Extracts from the keynote address at the Nelson Mandela Centre of Memory by the South African Reserve Bank governor, Lesetja Kganyago on 26 September 2017
The sovereign ratings of South Africa, which are the key theme of my speech this evening, have been a prominent concern for policymakers and investors alike in recent years, and will again feature heavily in policy discussions as the year-end approaches.
Following the gradual and regular improvement in our country's sovereign ratings from the advent of democracy to the mid-2000s, which saw South Africa regain investment-grade status, South Africa's credit standing has again deteriorated in recent years.
Both Standard & Poor's and Moody's rating agencies started downgrading South Africa in 2012; this process culminated in the loss of investment-grade status [for foreign-currency debt] in 2016 with two of the three major rating agencies.
Further reviews of South Africa's ratings are due before year-end. Our growth and fiscal performance, in particular, are therefore under a high degree of international scrutiny at present.
The general public, in particular, the poorer households, may wonder how a rating downgrade can directly affect their daily lives. After all, poor people do not borrow overseas; they do not run businesses that are dependent on financing by foreign investors; they rarely travel overseas; they do not directly hold shares in listed companies.
When debt-servicing costs rise faster than the overall budget, the amount of money available for other missions –- especially those of utmost importance to the poor, like public health, education, infrastructure, and social services –- is reduced.
South Africa's debt-to-GDP ratio has moved to a relatively high position, which could –- if continued -– reduce our country's relative attractiveness to global investors.
Across the world, countries with the lowest creditworthiness and with the most difficult access to international market financing are generally those with the poorest Human Development Indices. To a large extent, poor households 'pay' for the low credit quality of their sovereign.
Some may argue that faced with higher debt-servicing costs, there are policy alternatives to curbing redistributive government expenditure, such as increasing public borrowing or raising taxes on higher-income households. However, these alternatives are probably not sustainable in the long run. Simply adding to borrowing would most likely, over time, prompt further downgrades, raise interest rates, and threaten a financial crisis.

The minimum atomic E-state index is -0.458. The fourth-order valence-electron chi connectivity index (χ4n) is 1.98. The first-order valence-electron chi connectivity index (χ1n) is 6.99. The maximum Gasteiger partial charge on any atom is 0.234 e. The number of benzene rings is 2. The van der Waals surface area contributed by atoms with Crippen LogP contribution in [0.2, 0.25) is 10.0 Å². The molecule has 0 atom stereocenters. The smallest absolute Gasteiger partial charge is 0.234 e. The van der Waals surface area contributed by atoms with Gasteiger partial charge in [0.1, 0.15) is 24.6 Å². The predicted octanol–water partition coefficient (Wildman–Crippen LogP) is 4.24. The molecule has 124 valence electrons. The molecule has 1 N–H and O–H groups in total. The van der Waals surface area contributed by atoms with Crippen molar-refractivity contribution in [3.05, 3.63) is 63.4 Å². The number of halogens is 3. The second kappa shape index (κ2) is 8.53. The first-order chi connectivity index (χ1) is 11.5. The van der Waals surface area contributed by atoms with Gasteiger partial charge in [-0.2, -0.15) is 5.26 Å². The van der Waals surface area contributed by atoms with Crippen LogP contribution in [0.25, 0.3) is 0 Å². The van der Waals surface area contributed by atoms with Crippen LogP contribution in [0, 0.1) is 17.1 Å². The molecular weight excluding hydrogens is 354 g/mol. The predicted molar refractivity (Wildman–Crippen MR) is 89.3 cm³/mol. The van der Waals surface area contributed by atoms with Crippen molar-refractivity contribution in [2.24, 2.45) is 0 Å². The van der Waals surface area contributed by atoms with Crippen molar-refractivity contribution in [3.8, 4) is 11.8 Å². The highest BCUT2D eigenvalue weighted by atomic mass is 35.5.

From 26 percent of GDP just before the global financial crisis, South Africa's debt-to-GDP ratio is expected to rise to 52 percent in the current financial year, even without including contingent liabilities. [This is, effectively, a doubling of the ratio in less than 10 years.]
From what was 1 gross domestic product Page 5 of 10 a relatively low level by emerging-market standards in the 2000s, South Africa's debt-to-GDP ratio has moved to a relatively high position, which could –- if continued -– reduce our country's relative attractiveness to global investors.
Some commentators claim that further downgrades to South Africa's sovereign ratings would not starve the country of foreign capital, as other investors -– specifically, funds of a more speculative nature – would still buy domestic financial assets.
However, apart from the fact that these investors would require a higher return on South African assets than recent historical norms, their investments would be more short-term in nature, most likely resulting in a higher volatility of market prices.
South Africa's economy to become stronger and more resilient, and to make inroads into poverty, we need not only to avoid further downgrades; we should also ensure that the recent downgrades are eventually reversed.
This, in turn, would increase the climate of uncertainty facing domestic businesses, with negative consequences for fixed investment, job creation, and therefore poverty and inequality.
A sovereign rating is not a policy goal per se. Rather, it is a reflection of a broad range of economic, social, and political factors that constitute the creditworthiness of a country. Key among these factors is the strength of our institutions, including the Chapter 9 institutions, the judiciary, and the South African Reserve Bank.
These institutions underpin our democracy and our creditworthiness. It is this creditworthiness that policymakers should strive to improve, for goals that include development and poverty reduction.
As international experience shows, it is a failure to generate sufficient economic growth and to maintain healthy fiscal and external balances that keep large portions of a country's population in poverty. For South Africa's economy to become stronger and more resilient, and to make inroads into poverty, we need not only to avoid further downgrades; we should also ensure that the recent downgrades are eventually reversed.